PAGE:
United States v. Acri Wholesale Grocery, 409 F. Supp. 529 (S.D. Iowa 1976).
The defendants initially contend the trial court erred in admitting into evidence photographs taken during the inspections. In the first instance, defendants argue that the photographs were taken without their permission and are, therefore, inadmissible because the photographic activities were outside the scope of 21 U.S.C. s 374(a) (1970). Section 374(a) provides in pertinent part:
(a) For purposes of enforcement of this chapter, officers or employees duly designated by the Secretary, upon presenting appropriate credentials and a written notice to the owner, operator, or agent in charge, are authorized (1) to enter, at reasonable times, any factory, warehouse, or establishment in which food, drugs, devices, or cosmetics are manufactured, processed, packed, or held, for introduction into interstate commerce or after such introduction, or to enter any vehicle being used to transport or hold such food, drugs, devices, or cosmetics in interstate commerce; and (2) to inspect, *533 at reasonable times and within reasonable limits and in a reasonable manner, such factory, warehouse, establishment, or vehicle and all pertinent equipment, finished and unfinished materials; containers, and labeling therein.
Pursuant to Section 374(a), a flexible standard of ‘reasonableness' defines the contours of an FDA inspection. Cf. Durovic v. Palmer, 342 F.2d 634 (7th Cir. 1965). The Court believes, under the circumstances present in this case, the photographing of warehouse conditions by FDA agents was not unreasonable. The agents were in the warehouse pursuant to lawful authority and following all procedural requirements mandated under Section 374, supra. Further, although it is an unnecessary basis for an inspection, the defendants fully consented to the inspections by FDA. See United States v. Del Campo Baking Mfg. Company, 345 F.Supp. 1371 (D.Del.1972).2 The photographs were taken as part of the inspection, and the inspectors made no efforts to conceal the fact that photographs were being taken. Moreover, in this case the photographs introduced into evidence at trial were merely cumulative of the inspectors' testimony regarding the insanitary conditions in the warehouse.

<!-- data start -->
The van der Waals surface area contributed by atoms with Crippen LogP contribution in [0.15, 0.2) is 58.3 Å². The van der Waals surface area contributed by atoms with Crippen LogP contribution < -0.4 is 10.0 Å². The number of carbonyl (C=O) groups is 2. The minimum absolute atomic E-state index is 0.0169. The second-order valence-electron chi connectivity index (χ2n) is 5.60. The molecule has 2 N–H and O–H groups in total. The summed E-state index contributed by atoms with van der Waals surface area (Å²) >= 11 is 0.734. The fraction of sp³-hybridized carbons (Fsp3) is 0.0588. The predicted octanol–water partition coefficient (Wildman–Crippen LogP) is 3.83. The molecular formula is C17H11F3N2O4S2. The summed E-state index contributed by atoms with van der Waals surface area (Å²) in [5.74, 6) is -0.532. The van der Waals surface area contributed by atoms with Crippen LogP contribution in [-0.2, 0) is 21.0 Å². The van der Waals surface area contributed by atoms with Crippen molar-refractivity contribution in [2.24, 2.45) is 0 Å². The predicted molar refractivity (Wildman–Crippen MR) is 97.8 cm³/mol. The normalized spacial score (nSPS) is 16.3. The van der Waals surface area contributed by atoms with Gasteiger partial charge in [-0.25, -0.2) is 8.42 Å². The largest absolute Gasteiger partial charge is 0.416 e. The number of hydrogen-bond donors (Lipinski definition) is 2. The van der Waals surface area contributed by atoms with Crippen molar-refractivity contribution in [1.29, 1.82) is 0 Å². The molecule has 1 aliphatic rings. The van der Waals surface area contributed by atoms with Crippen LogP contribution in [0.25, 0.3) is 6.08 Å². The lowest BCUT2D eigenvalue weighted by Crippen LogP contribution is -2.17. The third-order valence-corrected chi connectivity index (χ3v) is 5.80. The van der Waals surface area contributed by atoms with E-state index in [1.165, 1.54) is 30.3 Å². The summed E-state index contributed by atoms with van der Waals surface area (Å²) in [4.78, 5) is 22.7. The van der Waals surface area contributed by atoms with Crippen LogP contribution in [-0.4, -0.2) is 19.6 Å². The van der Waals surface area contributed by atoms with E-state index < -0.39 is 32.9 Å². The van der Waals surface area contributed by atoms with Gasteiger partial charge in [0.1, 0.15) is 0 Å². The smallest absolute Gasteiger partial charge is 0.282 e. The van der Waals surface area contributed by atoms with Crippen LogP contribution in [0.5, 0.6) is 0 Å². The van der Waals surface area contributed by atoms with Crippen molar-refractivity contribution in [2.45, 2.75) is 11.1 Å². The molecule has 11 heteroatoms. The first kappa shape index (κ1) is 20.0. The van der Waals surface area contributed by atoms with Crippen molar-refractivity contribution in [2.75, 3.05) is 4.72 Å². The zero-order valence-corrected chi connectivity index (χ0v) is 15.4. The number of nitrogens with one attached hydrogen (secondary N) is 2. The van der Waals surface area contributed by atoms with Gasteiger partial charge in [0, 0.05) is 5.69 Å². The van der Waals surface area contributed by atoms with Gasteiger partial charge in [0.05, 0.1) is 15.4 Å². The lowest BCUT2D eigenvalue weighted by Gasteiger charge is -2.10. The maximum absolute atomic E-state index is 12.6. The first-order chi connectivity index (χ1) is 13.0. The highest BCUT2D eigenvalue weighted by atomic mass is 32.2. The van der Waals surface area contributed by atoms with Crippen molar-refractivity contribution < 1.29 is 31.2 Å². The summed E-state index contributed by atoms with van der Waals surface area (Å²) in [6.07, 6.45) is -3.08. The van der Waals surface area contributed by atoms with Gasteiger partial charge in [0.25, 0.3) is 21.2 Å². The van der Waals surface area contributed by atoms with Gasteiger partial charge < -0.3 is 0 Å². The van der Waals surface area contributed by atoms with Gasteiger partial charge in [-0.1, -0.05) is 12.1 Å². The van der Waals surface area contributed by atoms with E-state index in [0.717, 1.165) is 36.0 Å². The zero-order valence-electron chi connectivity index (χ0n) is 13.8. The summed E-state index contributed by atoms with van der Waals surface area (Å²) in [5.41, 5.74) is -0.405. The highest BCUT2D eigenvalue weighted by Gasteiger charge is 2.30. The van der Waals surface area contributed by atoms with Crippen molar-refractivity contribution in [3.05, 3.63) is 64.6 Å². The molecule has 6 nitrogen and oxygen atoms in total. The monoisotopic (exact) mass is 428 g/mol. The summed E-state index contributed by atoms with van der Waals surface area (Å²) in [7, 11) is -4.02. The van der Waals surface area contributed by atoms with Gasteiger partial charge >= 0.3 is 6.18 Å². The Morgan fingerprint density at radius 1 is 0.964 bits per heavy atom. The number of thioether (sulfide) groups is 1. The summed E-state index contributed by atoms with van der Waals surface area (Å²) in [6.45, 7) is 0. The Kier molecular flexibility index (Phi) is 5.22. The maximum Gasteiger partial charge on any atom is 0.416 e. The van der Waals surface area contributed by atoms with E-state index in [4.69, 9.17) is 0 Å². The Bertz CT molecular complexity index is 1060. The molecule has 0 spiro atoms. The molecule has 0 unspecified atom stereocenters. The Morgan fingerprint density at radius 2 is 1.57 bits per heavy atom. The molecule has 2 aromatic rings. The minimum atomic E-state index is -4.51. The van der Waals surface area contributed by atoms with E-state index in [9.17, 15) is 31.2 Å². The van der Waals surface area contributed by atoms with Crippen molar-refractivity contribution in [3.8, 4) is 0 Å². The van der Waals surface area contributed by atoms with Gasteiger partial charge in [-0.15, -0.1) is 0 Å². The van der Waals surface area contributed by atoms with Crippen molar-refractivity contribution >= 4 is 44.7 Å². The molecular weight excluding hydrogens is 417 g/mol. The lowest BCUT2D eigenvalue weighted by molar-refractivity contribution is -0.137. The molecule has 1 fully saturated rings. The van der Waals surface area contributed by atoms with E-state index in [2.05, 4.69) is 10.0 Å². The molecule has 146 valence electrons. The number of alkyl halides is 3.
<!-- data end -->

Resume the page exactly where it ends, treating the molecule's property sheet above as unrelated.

Defendants also argue their rights under the Fourth Amendment to the United States Constitution were violated by the inspectors photographic activities which exceeded their statutory authority. However, as previously discussed, the FDA agents were properly acting pursuant to statutory procedures. Assuming arguendo, the photographing of evidence in this case is a ‘search and seizure’ under the Fourth Amendment, the Court believes that once the validity of the inspection is established, the propriety of a photographic ‘search’ is coextensive with the validity of the inspection. Cf. Carter v. Beto, 426 F.2d 242 (5th Cir. 1970). The Court therefore finds that the inspection was conducted pursuant to proper authority, and that no illegal or unwarranted intrusion resulted from the photographic activities.
Finally, it is asserted by the defendants that they should have been given Miranda3 warnings prior to any protographic activities. The Court finds this contention meritless. Defendants were neither in ‘custody’ nor deprived of their freedom at any time in question. See United States v. Thriftimart, Inc., 429 F.2d 1006, 1011 n.6 (9th Cir. 1970), cert. denied, 400 U.S. 926, 91 S.Ct. 188, 27 L.Ed.2d 185; United States v. Del Campo Baking Mfg. Company, supra. Moreover, and contrary to defendants' contention, there is no evidence of record that the focus of the Government's intent in inspecting the warehouse had, at any relevant time, shifted from a mere inspection to a criminal investigation.